More CO2 for a Greener World: One From the Tobacco Advertiser’s Playbook
In April of 1994 CEO’s from the leading tobacco companies appeared before Congress and said, one by one and under oath, that nicotine was not addictive. That may have been the last dying gasp of organized denial of the dangers inherent in smoking.
What the tobacco industry learned from the early days of “doctor recommended” cigarettes through to that hearing in ’94, was that all it took to sell the idea that smoking was good for you – or at least not that bad – was a dose of misinformation combined with a perception of scientific legitimacy in questioning established research. By tossing out a reasonable sounding tidbit of information you can keep uncertainty alive in the public’s mind and thwart progress.
Which leads to the obvious conclusion that if plants need CO2 to grow, then more CO2, not less, is what the world needs now.
That’s the message a new lobby group called CO2 is Green is urging citizens to press on their representatives in anticipation of renewed focus on energy and climate legislation in Congress, and as the EPA finalizes its CO2 endangerment finding.
Though I honestly expected, for some naive reason, that CO2 is Green would attempt the appearance of a more rational-sounding argument, upon landing at their website one’s attention is quickly drawn a Glenn Beckian-like statement proclaiming that “if humans inhale and exhale CO2 with every breath, how could it be a pollutant?” – a blatantly false argument confusing the natural respiration of CO2 in plants and animals with the excessive burning of millions of years worth of stored carbon into the atmosphere within less than two centuries. Why bother with rational sounding arguments? Indeed CO2 is Green is pulling out all the stops of misinformation and deception in the attempt to keep the public off balance – just like the tobacco companies did for decades to keep people buying cigarettes.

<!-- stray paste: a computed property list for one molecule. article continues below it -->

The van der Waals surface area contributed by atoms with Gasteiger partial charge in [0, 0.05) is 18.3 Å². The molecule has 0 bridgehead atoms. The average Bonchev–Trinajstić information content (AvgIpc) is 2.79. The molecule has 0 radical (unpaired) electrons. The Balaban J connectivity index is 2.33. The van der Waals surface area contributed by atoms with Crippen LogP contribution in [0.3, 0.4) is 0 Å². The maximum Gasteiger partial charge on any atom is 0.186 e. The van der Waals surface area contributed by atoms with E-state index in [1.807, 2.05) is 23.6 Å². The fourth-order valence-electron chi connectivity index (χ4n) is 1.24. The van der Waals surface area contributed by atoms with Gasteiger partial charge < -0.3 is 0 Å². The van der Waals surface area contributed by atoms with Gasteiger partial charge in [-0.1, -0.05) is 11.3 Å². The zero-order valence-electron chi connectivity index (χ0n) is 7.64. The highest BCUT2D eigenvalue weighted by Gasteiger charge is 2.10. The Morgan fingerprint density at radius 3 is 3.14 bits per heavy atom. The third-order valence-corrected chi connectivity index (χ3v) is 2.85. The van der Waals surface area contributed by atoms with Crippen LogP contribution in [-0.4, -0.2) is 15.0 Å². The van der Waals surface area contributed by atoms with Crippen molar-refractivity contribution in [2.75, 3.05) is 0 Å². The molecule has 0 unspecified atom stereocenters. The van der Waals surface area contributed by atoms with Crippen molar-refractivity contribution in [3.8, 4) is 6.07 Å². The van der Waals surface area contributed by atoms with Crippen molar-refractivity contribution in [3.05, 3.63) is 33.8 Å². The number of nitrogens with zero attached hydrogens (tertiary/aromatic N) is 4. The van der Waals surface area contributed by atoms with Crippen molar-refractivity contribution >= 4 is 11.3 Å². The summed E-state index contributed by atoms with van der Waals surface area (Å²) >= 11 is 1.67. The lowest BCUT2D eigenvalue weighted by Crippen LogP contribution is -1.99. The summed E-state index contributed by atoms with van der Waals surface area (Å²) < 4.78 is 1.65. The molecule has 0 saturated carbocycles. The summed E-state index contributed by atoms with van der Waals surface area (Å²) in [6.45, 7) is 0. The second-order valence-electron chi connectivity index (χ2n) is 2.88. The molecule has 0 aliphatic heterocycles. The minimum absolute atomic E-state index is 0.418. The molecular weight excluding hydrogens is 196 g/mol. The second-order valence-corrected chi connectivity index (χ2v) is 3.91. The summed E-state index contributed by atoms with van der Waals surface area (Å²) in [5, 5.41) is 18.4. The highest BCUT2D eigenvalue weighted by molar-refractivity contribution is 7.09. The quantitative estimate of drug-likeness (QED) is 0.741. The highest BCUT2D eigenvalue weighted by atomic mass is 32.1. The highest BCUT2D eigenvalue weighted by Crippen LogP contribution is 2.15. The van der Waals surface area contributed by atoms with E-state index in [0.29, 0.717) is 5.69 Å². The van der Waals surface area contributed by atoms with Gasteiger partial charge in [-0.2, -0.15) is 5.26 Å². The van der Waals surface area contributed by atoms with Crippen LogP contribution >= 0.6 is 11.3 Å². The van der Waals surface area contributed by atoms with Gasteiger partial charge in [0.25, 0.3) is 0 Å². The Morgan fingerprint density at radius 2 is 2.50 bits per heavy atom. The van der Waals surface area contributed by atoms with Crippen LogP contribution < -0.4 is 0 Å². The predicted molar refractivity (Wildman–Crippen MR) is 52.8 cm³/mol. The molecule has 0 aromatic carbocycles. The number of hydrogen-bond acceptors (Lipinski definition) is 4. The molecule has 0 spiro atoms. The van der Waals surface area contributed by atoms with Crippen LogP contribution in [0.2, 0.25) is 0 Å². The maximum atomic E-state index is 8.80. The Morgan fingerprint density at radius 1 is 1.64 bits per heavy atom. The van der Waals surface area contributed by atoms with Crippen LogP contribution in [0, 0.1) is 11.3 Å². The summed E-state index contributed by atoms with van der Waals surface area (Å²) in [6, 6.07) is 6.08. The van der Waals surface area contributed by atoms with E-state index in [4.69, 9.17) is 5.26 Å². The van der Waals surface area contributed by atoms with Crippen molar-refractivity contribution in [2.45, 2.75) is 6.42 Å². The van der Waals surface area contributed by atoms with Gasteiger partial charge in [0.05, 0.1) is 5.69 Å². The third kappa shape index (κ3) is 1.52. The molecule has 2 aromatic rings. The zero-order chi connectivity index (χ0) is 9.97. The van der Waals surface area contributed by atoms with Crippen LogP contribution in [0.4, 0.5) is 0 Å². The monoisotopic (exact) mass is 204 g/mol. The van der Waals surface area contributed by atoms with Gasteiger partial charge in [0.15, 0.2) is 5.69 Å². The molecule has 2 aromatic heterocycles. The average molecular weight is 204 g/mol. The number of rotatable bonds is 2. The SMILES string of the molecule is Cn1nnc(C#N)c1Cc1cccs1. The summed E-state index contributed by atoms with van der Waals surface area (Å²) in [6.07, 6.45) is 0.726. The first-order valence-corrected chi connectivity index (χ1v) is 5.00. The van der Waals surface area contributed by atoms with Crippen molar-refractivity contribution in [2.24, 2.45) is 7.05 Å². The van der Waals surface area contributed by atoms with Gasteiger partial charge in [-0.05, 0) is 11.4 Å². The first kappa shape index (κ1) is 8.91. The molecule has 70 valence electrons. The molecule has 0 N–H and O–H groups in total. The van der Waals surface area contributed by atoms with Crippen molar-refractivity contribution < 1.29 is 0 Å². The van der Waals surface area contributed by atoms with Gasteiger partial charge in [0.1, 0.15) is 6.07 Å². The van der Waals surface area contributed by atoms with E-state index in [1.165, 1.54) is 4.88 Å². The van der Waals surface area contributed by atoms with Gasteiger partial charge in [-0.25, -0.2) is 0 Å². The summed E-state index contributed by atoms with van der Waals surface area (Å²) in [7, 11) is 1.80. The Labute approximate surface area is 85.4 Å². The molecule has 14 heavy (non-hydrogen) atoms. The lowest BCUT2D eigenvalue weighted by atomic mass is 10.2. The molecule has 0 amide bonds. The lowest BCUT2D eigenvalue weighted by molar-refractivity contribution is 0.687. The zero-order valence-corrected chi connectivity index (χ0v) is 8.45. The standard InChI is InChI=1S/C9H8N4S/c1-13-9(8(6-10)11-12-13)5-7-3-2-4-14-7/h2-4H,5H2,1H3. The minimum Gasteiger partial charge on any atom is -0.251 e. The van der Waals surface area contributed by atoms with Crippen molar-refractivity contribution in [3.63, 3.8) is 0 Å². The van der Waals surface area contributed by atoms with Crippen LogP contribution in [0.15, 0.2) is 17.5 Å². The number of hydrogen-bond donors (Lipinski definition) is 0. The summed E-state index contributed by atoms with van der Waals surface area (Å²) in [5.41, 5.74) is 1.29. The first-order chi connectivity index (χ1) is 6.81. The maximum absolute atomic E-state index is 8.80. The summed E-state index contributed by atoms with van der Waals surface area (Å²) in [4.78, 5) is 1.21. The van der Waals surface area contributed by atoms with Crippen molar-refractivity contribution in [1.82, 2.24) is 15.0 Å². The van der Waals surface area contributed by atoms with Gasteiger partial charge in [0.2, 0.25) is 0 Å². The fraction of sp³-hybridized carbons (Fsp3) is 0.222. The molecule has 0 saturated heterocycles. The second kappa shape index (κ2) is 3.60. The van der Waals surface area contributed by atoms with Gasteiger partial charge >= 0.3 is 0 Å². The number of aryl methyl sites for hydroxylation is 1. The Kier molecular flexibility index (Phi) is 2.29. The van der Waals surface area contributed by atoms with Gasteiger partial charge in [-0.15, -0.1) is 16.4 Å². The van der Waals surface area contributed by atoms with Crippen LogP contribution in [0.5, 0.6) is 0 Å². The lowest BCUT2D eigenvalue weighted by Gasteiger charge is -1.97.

As Scott Schefield recently wrote in a recent post on TriplePundit, “The global warming debate is over. Now the argument moves to solving the crisis of climate change.” Idealistically, Scott certainly is right, but unfortunately, and rather disturbingly given the facts on the ground, that isn’t reality for many.
CO2 is Green seeks to keep the debate alive by trotting out every myth and attempting to cloak itself in science-speak, while in turn refuting the entire body of peer-reviewed climate science to the point of denying its existence.
CO2 is Green is the work of veteran oil industry executive H. Leighton Steward and Corbin J Robertson Jr., CEO and leading shareholder in Houston-based Natural Resource Partners, a limited partnership involved in coal mining. Along with CO2 is Green, Steward and Robertson have formed Plants Need CO2, an organization with a similar agenda, but aimed at what the duo calls “education,” as opposed to CO2 is Green’s mission of attempting to muddle the minds of politicians through “grassroots” lobbying to prevent climate legislation.
What Steward and Robertson fail to recognize, beyond the silly arguments made regarding CO2, is that business and industry is beginning to understand not only the need to price carbon and regulate emissions, but also the opportunity it presents to take a leadership role in a new energy economy.
We reported last week that California power utility Pacific Gas & Electric was ending its relationship with the U.S. Chamber of Commerce, with Nike likely following suit, over the Chamber’s position on climate change. Since then, more companies are becoming fed up with what the Christian Science Monitor terms the Chamber’s “climate deniosphere.” Next week more than 100 business leaders will converge on Capitol Hill for an “advocacy day” in support of climate and energy legislation dubbed We Can Lead.
All these companies aren’t run by tree-hugging, granola-crunching liberals, they are bottom-line business pragmatists who understand that business-as-usual is unsustainable and the choice now is to either take a leadership role and seize an opportunity or become, just like those tobacco execs back in ’94, the last dying gasp of denial.
Whether Steward and Robertson actually believe the misinformation they are peddling is difficult to tell, but it is plain they have made there choice of where they stand – with head firmly buried in the sand.
Regulation and balance is the way of all creation. When human activity interrupts the natural balance, we can either regulate our own excess, or wait for nature to do it for us. But it surely will happen, one way or another.
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